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Girl Guides of Canada, new leader, new uniform, new directions

The Girls Guides of Canada has a new leader, and is also showing off a brand new uniform for girls aged five to 18.

Sharron Callahan of Newfoundlane and Labrador is the new and recently installed Chief Commissioner of the Girl Guides of Canada
She has been involved with Canadian Guiding from her own childhood first as a brownie, then later in life in a variety of leadership roles.

To talk about the new uniforms and modern additions to the focus of guiding, RCI's Marc Montgomery spoke to Chief Commissioner Callahan earlier this week

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Are you an early riser, or a night owl? Check your DNA

New research has discovered a genetic factor that helps to determine whether you are predisposed to get up early in the morning, or whether you like to stay up and active late at night.

Sunnybrook Health Sciences neurologist, and  University of Toronto professor, Dr Andrew Lim, lead the research which was seeking to determine if genetic mutations can account for differences in people’s circadian rhythm, or internal biological clock. In other words why some entire families tend to be early risers, while others tend to be active later into the night.  The findings were published in the November issue of Annals of Neurology.

As a byproduct of the study, the research also found out that the same genetic traits also determine whether you are more likely to die around 11AM, or around 6 PM

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High-level cyber-attacks could put Canadians out of work, says professor

Confidential briefing notes from the Public Safety Department reveal that Canada may be moving from being mostly a 'target' of organized cyber-crime coming from other countries, to a 'host' of cyber-crime activities.

"[Malicious cyber-activities] may be shifting to more developed countries such as Canada, the U.S. and France — countries with good reputations," say the notes, obtained by The Canadian Press under the Access to Information Act.

But according to David Skillicorn, professor in the School of Computing at Queen’s University, in Kingston, higher-level cyber-attacks are of greater concern.

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Geothermal energy recovery from mining

Around many operating mine sites, there are cooling basins for water that is continually pumped out of the mine to keep it from flooding. Because the water comes from deep underground, it is often very warm, in fact keeping temperature cool for miners underground is an expensive proposition.

J. Ashley Scott, is a bio-engineering professor at Laurentian University in Sudbury who saw the warm pools of water around the mining town, and began looking into the issue of putting that heated water to use.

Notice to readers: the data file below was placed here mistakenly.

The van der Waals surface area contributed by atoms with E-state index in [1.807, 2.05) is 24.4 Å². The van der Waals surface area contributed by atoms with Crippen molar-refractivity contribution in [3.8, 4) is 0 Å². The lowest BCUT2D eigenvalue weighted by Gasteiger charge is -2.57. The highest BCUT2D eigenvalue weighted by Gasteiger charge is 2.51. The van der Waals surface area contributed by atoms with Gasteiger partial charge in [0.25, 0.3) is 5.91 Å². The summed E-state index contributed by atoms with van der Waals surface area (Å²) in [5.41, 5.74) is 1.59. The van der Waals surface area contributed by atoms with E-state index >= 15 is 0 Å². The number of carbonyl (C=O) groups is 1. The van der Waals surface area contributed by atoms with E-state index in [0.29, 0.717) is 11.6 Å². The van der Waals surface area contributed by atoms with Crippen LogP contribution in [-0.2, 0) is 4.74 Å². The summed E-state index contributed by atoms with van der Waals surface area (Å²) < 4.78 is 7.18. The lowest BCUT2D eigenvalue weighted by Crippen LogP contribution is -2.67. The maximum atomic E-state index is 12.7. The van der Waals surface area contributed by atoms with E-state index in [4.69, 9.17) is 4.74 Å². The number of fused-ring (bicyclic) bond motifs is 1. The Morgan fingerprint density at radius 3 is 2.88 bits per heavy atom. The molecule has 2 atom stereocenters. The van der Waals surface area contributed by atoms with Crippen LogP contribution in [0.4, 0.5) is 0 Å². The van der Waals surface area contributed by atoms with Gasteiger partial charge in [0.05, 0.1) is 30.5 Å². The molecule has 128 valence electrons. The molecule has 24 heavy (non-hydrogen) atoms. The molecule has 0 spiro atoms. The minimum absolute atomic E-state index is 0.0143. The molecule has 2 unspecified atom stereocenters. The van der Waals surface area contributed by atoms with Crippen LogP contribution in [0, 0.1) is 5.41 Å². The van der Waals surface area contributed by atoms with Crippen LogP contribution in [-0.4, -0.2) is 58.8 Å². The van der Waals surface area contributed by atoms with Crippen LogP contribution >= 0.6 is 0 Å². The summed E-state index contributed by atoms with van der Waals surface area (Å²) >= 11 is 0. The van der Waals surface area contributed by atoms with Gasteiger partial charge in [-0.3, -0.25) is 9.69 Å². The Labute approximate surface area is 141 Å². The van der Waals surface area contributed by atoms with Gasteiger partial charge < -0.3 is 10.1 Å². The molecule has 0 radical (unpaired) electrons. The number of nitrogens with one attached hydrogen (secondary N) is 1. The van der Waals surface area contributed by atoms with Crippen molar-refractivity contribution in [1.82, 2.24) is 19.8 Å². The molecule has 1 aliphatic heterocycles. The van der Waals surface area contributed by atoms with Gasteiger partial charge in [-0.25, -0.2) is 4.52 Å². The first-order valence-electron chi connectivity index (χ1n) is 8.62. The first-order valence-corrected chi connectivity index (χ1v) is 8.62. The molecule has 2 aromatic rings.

He says around the world there are about a ten operations using mine water in geothermal recovery technology, in spite of the fact there are about a million abandoned mines worldwide, and some 5,000 in Ontario alone!

He notes there are somewhat different technologies involved in using warm water from flooded abandoned mines, and warm water removal from functioning mines, although the amount of potential for energy recovery can be substantial in either case.  He also notes that creating a geo-thermal recovery in a new or expanding operating mine could cost much less than from abandoned mines where the costs would be greater, although still advantageous in most circumstances.

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Canada's National Flag Day

This week marks an important national anniversary for Canada.  On February 15th, 1965, the first distinctly Canada official national flag was raised in the cold air on Parliament Hill, in the national capital, Ottawa.

The idea was first proposed, to unappreciative even hostile reception, in the late 1950's.  Remaining fairly quiet at first, the debate began to heat up as the 1960's progressed.  The final design came after a long and often extremely bitter national debate on the political scene between the Liberal Prime Minister, Lester Pearson, seeking a new distinctly Canadian flag, and the Conservative opposition leader John Diefenbaker who staunchly supported the old Canadian Red Ensign of British Naval heritage.  

At the same time, the debate was also raging across all of Canada, and it too was at times very bitter, and yet it was an extremely exciting debate about creating a distinctly Canadian symbol, and to have it in time for Canada’s centennial year, when Canada would host the world at the international world fair, Expo 67.

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